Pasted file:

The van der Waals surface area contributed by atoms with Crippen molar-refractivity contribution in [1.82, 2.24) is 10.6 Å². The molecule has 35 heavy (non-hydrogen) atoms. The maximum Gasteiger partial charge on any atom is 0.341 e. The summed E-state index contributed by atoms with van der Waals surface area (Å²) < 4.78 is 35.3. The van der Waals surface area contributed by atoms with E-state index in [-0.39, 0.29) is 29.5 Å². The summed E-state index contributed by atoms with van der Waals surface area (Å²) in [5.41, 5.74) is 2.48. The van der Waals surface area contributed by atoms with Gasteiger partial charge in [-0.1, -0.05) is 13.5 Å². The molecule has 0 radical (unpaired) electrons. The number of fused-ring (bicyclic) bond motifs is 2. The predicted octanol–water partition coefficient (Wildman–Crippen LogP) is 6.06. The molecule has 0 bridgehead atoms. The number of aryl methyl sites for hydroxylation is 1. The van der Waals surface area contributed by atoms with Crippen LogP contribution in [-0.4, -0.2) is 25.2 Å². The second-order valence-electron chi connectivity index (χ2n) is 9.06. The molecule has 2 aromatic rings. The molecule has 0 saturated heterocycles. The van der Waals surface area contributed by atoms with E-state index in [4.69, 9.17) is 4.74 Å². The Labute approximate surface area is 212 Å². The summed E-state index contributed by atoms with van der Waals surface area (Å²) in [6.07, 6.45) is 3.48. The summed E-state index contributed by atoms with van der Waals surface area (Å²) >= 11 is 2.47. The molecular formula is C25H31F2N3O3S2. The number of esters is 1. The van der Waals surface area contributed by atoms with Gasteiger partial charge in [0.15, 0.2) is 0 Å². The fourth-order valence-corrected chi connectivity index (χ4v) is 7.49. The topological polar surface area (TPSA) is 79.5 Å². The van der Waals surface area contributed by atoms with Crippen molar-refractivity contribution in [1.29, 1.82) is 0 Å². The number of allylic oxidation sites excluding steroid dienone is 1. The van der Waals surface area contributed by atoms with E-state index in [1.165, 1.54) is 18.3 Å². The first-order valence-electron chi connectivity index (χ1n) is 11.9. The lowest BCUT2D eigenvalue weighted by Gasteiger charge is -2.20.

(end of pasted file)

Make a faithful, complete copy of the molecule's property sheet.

The van der Waals surface area contributed by atoms with Crippen molar-refractivity contribution in [1.82, 2.24) is 10.6 Å². The molecule has 35 heavy (non-hydrogen) atoms. The maximum Gasteiger partial charge on any atom is 0.341 e. The summed E-state index contributed by atoms with van der Waals surface area (Å²) < 4.78 is 35.3. The van der Waals surface area contributed by atoms with E-state index in [-0.39, 0.29) is 29.5 Å². The summed E-state index contributed by atoms with van der Waals surface area (Å²) in [5.41, 5.74) is 2.48. The van der Waals surface area contributed by atoms with Gasteiger partial charge in [-0.1, -0.05) is 13.5 Å². The molecule has 0 radical (unpaired) electrons. The number of fused-ring (bicyclic) bond motifs is 2. The predicted octanol–water partition coefficient (Wildman–Crippen LogP) is 6.06. The molecule has 0 bridgehead atoms. The number of aryl methyl sites for hydroxylation is 1. The van der Waals surface area contributed by atoms with Crippen LogP contribution in [-0.4, -0.2) is 25.2 Å². The second-order valence-electron chi connectivity index (χ2n) is 9.06. The molecule has 2 aromatic rings. The molecule has 0 saturated heterocycles. The van der Waals surface area contributed by atoms with E-state index in [4.69, 9.17) is 4.74 Å². The Labute approximate surface area is 212 Å². The summed E-state index contributed by atoms with van der Waals surface area (Å²) in [6.07, 6.45) is 3.48. The summed E-state index contributed by atoms with van der Waals surface area (Å²) >= 11 is 2.47. The molecular formula is C25H31F2N3O3S2. The number of esters is 1. The van der Waals surface area contributed by atoms with Gasteiger partial charge in [0.15, 0.2) is 0 Å². The fourth-order valence-corrected chi connectivity index (χ4v) is 7.49. The topological polar surface area (TPSA) is 79.5 Å². The van der Waals surface area contributed by atoms with Crippen molar-refractivity contribution in [1.29, 1.82) is 0 Å². The number of allylic oxidation sites excluding steroid dienone is 1. The van der Waals surface area contributed by atoms with E-state index in [1.165, 1.54) is 18.3 Å². The first-order valence-electron chi connectivity index (χ1n) is 11.9. The lowest BCUT2D eigenvalue weighted by Gasteiger charge is -2.20.